|The MGA With An Attitude
Replacing Gearbox REAR SEAL In Situ - GT-113
At 07:10 PM 4/24/2009 -0600, Mel in Huntington Beach, CA, wrote:
"Can the gearbox rear seal be replaced without removing the engine/trans"?
Yes. Depending on date of manufacture (or who swapped what parts over the years) your car may have one of three different types of gearbox rear seal. The matching propshaft styles are shown in PS-101
Early 1500 external seal
Mid 1500 internal rear seal
Remove four 5/16" bolts to disconnect propshaft rear flange. For the early and mid 1500 types, be prepared for some oil to spill out when you pull the propshaft coupling out of the back of the gearbox. For the later style 2-piece propshaft also unbolt the front flange to remove the propshaft. Then find a way to hold the flange on the gearbox while you remove the big nut, followed by pulling the flange off (and also be prepared for some oil to leak out). Put gearbox in reverse gear for resistance while you undo the big nut on the output shaft to remove the rear flange. If the engine turns you can have a friend hold the crank nut up front with another big wrench. Use reverse gear for undoing, or first gear for tightening at assembly time, so the wrench up front will not undo the crank nut. Or you might fashion a special flange holding tool. Sometimes just putting two bolts through the flange with a pry bar in between is enough to do the trick. Once the rear flange has been removed the late model tail seal looks a lot like the mid model seal except the housing is larger in diameter.
Late 1500 internal rear seal
(and all Twin Cam, Deluxe,
1600 and 1600-MK-II)
The early type external seal is the trickiest to change. It is crimped into an external groove in the tail housing. Easiest way I know to remove it is to use a grinder with cut-off disc to grind away the indented spots to free it from the groove, and then knock it off. This is easy enough to do with gearbox on work bench, but tougher for access in the car (although I have done it once). You may be able to get a pipe wrench on it to rotate it around the housing for better access to the crimped spots. To install the new one, position it over the end of the housing, put a flat board behind it, and tap on the board with a 2-pound hammer. Be careful to keep it going straight in the process. If you hit directly on the metal seal housing it will likely dent in local spots and deform the shell. Being somewhat superstitious about such things, I tend to apply a little RTV sealant between the shell and the tail housing to be sure it won't leak at that joint. Once fully seated to the shoulder on the housing, use a hammer and punch to indent the shell into the groove in the housing in two or three places.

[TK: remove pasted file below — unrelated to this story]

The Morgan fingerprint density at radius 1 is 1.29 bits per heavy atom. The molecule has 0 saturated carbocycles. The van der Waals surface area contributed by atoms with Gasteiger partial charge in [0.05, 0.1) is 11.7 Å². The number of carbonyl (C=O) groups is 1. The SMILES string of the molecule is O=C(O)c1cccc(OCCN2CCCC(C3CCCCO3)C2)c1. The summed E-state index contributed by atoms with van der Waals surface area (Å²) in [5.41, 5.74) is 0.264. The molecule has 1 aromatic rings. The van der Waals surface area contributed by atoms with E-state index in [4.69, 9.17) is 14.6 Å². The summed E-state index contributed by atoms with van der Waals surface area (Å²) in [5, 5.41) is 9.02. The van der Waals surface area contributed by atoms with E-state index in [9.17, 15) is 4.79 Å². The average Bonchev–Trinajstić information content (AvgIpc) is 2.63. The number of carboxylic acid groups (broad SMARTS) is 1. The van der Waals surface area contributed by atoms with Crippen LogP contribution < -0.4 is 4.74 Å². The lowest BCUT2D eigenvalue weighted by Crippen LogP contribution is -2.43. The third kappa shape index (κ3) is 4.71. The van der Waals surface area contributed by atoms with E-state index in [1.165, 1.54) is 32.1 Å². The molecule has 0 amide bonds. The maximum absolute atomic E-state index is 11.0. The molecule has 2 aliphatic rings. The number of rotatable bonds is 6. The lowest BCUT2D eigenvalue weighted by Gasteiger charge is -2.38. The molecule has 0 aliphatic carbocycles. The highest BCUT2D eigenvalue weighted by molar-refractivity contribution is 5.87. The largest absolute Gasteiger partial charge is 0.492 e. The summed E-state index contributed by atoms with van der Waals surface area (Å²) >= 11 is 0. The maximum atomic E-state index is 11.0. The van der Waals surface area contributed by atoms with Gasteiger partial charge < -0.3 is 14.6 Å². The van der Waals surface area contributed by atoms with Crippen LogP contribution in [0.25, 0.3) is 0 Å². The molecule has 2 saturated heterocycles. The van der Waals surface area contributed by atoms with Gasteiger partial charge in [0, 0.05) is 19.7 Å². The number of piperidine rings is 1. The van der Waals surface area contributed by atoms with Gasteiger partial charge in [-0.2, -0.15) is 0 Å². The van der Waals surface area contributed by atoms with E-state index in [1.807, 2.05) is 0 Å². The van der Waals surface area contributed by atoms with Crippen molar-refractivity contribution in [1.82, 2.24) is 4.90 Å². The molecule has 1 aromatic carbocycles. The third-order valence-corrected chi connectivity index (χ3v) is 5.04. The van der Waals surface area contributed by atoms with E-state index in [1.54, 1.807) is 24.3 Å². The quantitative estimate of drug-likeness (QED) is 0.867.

The later type internal seals are generally easier. You have to pry the old seal out of the housing while the splined shaft is still in place. A hooked seal puller or a hook fixture on a slide hammer may work. Another way is so drill a hole in the face of the seal shell fairly close to the outer perimeter, screw in a big wood screw or sheet metal screw, and pull with a slide hammer or pry bar. Installing the new seal is a cinch; just tap it in evenly with a flat face hammer until it is flush with the end of the housing.
When replacing the rear flange on the later style gearbox you might consider putting a dab of RTV sealant on the lockwasher during reassembly, as it might leak oil through the splines. Installation of propshaft is reverse of removal. With the later 2-piece propshaft be sure the cross axis of the two universal joints are oriented parallel. See here: http://chicagolandmgclub.com/driveline00/0404/drshafts.html. If not, undo the packing nut, pull the front yoke off the spline, rotate it to be parallel with the rear yoke and reassemble it.
The 4-hole bolt pattern on the propshaft flange(s) is a rectangle, not square, so it only goes one of two ways 180 degrees apart (either way is fine). Be sure to use self-locking nuts on these bolts (5/16-24-UNF). Common Nylok nuts (aircraft nuts) work okay but may be good for only a couple of times before needing to be replaced. Original nuts were all-steel stiff-nuts. These can be re-used several times, as long as there is some prevailing torque (cannot turn with your fingers). There are other types of self-locking nuts. I would not recommend regular free-spinning hex nuts with lockwashers, but if you feel so inclined, be sure to use new lockwashers every time.